A big air event is brewing and the people of Michigan have a very good chance of seeing this event. An astronomer calls it a “great conjunction”.
A conjunction is when two planets approach each other when viewed from the sky. In this coming case, it will not be just two planets, it will be five planets and the moon. Astronomer Todd Slisher, executive director of Flint’s Longway Planetarium and the Sloan Museum, said that although this is not a typical conjunction of planets touching in a view, it is still considered a conjunction. For those who follow this celestial event on social media, it has also earned the nickname “parade of the planet”.
Over the next few weeks, Michigan residents will be able to look east and southeast just before sunrise and see the planets in succession. Mercury, Venus, Mars, Jupiter and Saturn will span the sky from east to south, according to Slisher.
Slisher says to start searching about an hour before sunrise at your location. You can check your sunrise time at any location here. The best observation of the conjunction of the five planets will take place on June 24, June 25 and June 26. Start looking across the northern sky from east to nearly full south. Slisher says this is the expanse of sky where you will see all the planets.
A bonus is that the moon will also be in this line of planets. Waiting until June 24 to 26 to look for the planets allows you to see Mercury. Mercury will only be visible just above the horizon for about 15 minutes. As we get closer to sunrise, Mercury will disappear into the sunlight. Slisher also advises that binoculars will help you see tiny Mercury.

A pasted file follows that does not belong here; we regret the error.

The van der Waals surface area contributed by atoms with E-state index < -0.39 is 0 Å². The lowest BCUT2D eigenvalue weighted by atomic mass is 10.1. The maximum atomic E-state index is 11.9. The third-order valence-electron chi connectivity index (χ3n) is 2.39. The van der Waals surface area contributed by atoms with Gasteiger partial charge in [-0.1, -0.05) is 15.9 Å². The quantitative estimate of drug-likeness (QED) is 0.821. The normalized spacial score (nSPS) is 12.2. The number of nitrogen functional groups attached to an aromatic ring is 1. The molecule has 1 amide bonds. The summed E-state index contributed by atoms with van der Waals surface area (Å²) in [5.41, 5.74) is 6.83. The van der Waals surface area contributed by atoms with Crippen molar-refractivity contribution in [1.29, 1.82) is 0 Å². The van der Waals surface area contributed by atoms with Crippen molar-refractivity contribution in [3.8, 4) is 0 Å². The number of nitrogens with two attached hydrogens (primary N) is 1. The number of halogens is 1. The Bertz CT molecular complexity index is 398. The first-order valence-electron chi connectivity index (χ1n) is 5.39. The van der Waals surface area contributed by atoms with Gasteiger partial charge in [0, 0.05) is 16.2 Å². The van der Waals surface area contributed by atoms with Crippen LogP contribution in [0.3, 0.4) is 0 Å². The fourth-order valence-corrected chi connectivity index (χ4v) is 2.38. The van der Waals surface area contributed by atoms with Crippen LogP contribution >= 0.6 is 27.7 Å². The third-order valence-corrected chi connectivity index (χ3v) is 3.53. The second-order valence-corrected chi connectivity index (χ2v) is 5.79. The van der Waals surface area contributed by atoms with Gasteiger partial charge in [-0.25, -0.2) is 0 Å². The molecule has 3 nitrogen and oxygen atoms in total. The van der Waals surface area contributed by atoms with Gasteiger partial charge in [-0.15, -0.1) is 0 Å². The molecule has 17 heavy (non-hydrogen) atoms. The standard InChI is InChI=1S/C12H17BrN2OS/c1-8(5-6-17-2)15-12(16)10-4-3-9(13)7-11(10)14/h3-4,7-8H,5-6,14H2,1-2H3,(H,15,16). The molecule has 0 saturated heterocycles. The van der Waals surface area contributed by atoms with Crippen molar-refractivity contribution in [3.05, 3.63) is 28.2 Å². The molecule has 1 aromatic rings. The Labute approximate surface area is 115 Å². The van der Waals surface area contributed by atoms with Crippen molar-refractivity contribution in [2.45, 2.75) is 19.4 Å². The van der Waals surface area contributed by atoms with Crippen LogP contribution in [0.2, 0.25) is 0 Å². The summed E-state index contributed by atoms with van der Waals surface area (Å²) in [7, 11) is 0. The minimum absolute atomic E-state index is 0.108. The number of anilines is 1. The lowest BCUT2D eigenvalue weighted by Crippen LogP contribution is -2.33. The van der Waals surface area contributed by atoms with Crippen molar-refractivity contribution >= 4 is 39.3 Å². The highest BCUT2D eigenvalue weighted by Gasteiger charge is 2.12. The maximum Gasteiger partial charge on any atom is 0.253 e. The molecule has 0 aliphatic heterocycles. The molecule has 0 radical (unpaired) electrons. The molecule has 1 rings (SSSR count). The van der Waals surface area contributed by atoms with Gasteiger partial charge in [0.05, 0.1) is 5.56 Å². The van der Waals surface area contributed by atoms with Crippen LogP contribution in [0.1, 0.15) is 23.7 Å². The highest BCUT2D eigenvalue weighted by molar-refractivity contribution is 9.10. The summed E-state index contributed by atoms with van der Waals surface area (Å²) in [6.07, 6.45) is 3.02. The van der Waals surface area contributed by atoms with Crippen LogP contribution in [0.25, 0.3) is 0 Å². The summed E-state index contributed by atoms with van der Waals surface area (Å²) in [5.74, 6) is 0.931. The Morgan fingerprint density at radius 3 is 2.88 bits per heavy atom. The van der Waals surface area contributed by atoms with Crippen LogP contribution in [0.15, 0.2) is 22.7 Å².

The five planets are only visible at the same time every 18 years. But this year’s Grand Conjunction is even more special, and something we haven’t seen since the 1950s, says Slisher. This year’s conjunction will have all the planets aligned as they are an ordered distance from the sun. Mercury is about 35 million kilometers from the sun and Saturn about a billion kilometers from the sun.
So we are looking very far when we see these planets aligned.
Luckily for Michigan, we are in our sunny time of year. Friday and Saturday should have clear mornings. Right now, Sunday morning looks stormy. I would definitely try to see the Grand Conjunction early Friday morning or early Saturday morning.
If you want to learn more about the summer sky and the Great Conjunction, you can catch the Skies Over Michigan show at 3 p.m. Tuesday through Saturday at the Longway Planetarium in Flint.
You can also learn more by listening to Delta College astronomer Mike Murray’s podcast on the Great Conjunction.